My conclusion that Congress intended 106(c) to abrogate the States' Eleventh Amendment immunity against money judgments requires me to decide whether Congress has the authority under the Bankruptcy Clause to do so. 7 In Pennsylvania v. Union Gas Co., 491 U.S. 1, 19 (1989) (plurality opinion); id., at 57 (WHITE, J., concurring in judgment), we held that Congress has the authority under the Commerce Clause to abrogate the States' Eleventh Amendment immunity. I see no reason to treat Congress' power under the Bankruptcy Clause any differently, for both constitutional provisions give Congress plenary power over national economic activity. See The Federalist No. 42, p. 271 (C. Rossiter ed. 1961) (J. Madison) (describing the Bankruptcy Clause and the Commerce Clause as "intimately connected"); cf., ante, at 105 (SCALIA, J., concurring in judgment).
For the reasons stated, I respectfully dissent.
[ Footnote 2 ] See, e. g., 303(b)(1) (permitting three or more "entities" to file an involuntary case against a debtor); 303(c) (giving "creditors" who do not file an involuntary case the same rights as those who do); 303(j) (requiring notice to all "creditors" before a court may dismiss an involuntary case); 341(a) (requiring a meeting of "creditors"); 343 (permitting "creditors" to examine the debtor); 349(b)(3) (revesting property in an "entity" if the petition is dismissed); 361 (setting forth adequate protection for certain property interests of an "entity"); 363(c)(2)(A) (preventing use, lease, or sale of cash collateral assets absent consent of an interested "entity"); 501 and 502 (regulating filing of proofs of claims by "creditors"); 506(a) (granting secured status to lien "creditors"); 553 (granting rights of setoff to certain "creditors"); 702(a) and 705 (giving qualified "creditors" the right to vote for the trustee and the creditors' committee); 507 and 726 (setting forth priorities of distribution to "creditors"); 727(c) (giving a "creditor" the right to object to a discharge); 1102 (providing for court appointed creditors' committee); 1109(b) (giving a "creditor" the right to be heard on any issue); 1121(c) (providing that a "creditor" may file a reorganization plan).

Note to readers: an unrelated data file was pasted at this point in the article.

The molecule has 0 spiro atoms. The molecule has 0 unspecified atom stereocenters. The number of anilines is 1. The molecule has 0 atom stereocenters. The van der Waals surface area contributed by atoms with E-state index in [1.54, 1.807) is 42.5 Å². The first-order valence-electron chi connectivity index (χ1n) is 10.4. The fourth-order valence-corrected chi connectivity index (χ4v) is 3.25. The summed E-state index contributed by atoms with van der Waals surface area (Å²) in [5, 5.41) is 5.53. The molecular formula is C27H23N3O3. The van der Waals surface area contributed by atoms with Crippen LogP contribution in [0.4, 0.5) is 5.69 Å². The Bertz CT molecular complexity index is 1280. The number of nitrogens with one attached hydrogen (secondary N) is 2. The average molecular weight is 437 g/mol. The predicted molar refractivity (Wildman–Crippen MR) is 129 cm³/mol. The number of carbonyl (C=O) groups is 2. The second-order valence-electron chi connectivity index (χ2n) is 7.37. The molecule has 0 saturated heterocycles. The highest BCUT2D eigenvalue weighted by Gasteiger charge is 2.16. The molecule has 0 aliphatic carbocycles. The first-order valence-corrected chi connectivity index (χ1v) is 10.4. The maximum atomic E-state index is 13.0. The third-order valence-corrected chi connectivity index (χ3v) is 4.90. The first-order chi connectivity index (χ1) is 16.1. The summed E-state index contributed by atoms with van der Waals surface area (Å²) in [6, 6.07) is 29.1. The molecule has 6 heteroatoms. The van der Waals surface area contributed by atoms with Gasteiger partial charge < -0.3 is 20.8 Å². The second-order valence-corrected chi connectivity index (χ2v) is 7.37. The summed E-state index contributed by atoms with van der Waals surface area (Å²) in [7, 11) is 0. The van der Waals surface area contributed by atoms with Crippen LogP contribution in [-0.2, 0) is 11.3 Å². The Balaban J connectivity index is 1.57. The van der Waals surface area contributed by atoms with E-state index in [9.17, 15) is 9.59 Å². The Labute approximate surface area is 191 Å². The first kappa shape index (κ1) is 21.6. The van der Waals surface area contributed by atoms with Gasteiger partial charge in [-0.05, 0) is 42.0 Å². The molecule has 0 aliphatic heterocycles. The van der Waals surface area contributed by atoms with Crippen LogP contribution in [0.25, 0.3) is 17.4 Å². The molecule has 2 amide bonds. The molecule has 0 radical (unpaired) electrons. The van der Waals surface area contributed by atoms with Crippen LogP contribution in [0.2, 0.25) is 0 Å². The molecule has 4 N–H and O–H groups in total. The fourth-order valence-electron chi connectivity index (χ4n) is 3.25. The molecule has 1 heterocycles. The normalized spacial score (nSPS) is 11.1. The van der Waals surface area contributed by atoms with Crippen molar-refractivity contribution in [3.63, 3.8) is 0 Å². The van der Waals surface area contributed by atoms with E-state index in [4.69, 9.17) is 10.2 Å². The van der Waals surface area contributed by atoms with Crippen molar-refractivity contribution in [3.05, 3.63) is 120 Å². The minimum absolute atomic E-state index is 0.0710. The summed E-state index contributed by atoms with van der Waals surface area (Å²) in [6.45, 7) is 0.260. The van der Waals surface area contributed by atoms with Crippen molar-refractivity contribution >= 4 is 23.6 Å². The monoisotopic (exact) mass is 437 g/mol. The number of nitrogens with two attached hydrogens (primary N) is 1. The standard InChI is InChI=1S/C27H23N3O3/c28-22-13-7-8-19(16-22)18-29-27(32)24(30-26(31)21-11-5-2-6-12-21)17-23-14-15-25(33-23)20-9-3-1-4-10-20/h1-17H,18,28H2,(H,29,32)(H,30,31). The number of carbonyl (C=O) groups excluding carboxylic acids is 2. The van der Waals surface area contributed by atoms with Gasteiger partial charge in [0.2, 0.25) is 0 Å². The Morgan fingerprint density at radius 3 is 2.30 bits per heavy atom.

[ Footnote 3 ] See, e. g., 365 (permitting the trustee to assume or reject executory contracts and unexpired leases in certain circumstances); 505 (permitting the bankruptcy court to determine the debtor's tax liability in certain circumstances); 525 (protecting the debtor against [492 U.S. 96, 109] government discrimination in licensing and employment); 1141 (binding "creditors" to the terms of a confirmed reorganization plan and discharging all other claims); 1142 (permitting the bankruptcy court to require performance of any act necessary to carry out a confirmed reorganization plan); 1143 (preventing an "entity" that fails to perform a required act from participating in the distribution of estate assets).